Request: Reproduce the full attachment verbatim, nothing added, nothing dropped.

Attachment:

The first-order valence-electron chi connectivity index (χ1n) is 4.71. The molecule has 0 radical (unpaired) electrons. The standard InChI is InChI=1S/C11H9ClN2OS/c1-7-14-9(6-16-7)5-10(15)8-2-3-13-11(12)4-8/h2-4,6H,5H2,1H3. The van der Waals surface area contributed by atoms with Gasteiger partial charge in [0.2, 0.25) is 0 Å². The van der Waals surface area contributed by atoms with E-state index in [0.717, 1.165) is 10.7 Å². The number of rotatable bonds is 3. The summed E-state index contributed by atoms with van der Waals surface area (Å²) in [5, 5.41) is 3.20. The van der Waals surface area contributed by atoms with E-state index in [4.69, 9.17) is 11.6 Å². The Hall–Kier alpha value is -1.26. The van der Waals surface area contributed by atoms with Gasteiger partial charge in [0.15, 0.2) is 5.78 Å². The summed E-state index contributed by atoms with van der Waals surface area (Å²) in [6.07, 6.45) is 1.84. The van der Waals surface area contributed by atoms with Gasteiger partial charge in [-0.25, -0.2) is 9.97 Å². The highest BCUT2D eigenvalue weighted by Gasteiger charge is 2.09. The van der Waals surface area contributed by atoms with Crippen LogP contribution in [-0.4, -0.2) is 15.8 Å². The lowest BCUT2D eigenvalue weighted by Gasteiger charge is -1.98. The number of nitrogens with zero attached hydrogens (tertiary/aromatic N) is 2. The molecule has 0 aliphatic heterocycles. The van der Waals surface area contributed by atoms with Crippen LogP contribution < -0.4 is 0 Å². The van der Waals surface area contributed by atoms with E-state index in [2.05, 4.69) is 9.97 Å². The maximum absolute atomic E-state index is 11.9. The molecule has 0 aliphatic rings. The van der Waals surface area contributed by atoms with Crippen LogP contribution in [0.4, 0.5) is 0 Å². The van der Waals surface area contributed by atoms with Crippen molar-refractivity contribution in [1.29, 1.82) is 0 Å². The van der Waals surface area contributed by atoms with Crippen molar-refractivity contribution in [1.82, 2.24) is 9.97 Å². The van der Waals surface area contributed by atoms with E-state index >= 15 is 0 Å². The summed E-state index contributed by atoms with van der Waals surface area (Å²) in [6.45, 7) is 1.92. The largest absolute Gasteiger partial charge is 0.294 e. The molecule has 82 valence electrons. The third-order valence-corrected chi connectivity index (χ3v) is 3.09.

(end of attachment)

The first-order valence-electron chi connectivity index (χ1n) is 4.71. The molecule has 0 radical (unpaired) electrons. The standard InChI is InChI=1S/C11H9ClN2OS/c1-7-14-9(6-16-7)5-10(15)8-2-3-13-11(12)4-8/h2-4,6H,5H2,1H3. The van der Waals surface area contributed by atoms with Gasteiger partial charge in [0.2, 0.25) is 0 Å². The van der Waals surface area contributed by atoms with E-state index in [0.717, 1.165) is 10.7 Å². The number of rotatable bonds is 3. The summed E-state index contributed by atoms with van der Waals surface area (Å²) in [5, 5.41) is 3.20. The van der Waals surface area contributed by atoms with E-state index in [4.69, 9.17) is 11.6 Å². The Hall–Kier alpha value is -1.26. The van der Waals surface area contributed by atoms with Gasteiger partial charge in [0.15, 0.2) is 5.78 Å². The summed E-state index contributed by atoms with van der Waals surface area (Å²) in [6.07, 6.45) is 1.84. The van der Waals surface area contributed by atoms with Gasteiger partial charge in [-0.25, -0.2) is 9.97 Å². The highest BCUT2D eigenvalue weighted by Gasteiger charge is 2.09. The van der Waals surface area contributed by atoms with Crippen LogP contribution in [-0.4, -0.2) is 15.8 Å². The lowest BCUT2D eigenvalue weighted by Gasteiger charge is -1.98. The number of nitrogens with zero attached hydrogens (tertiary/aromatic N) is 2. The molecule has 0 aliphatic heterocycles. The van der Waals surface area contributed by atoms with Crippen LogP contribution < -0.4 is 0 Å². The van der Waals surface area contributed by atoms with E-state index in [2.05, 4.69) is 9.97 Å². The maximum absolute atomic E-state index is 11.9. The molecule has 0 aliphatic rings. The van der Waals surface area contributed by atoms with Crippen LogP contribution in [0.4, 0.5) is 0 Å². The van der Waals surface area contributed by atoms with Crippen molar-refractivity contribution in [1.29, 1.82) is 0 Å². The van der Waals surface area contributed by atoms with Crippen molar-refractivity contribution in [1.82, 2.24) is 9.97 Å². The van der Waals surface area contributed by atoms with E-state index >= 15 is 0 Å². The summed E-state index contributed by atoms with van der Waals surface area (Å²) in [6.45, 7) is 1.92. The largest absolute Gasteiger partial charge is 0.294 e. The molecule has 82 valence electrons. The third-order valence-corrected chi connectivity index (χ3v) is 3.09.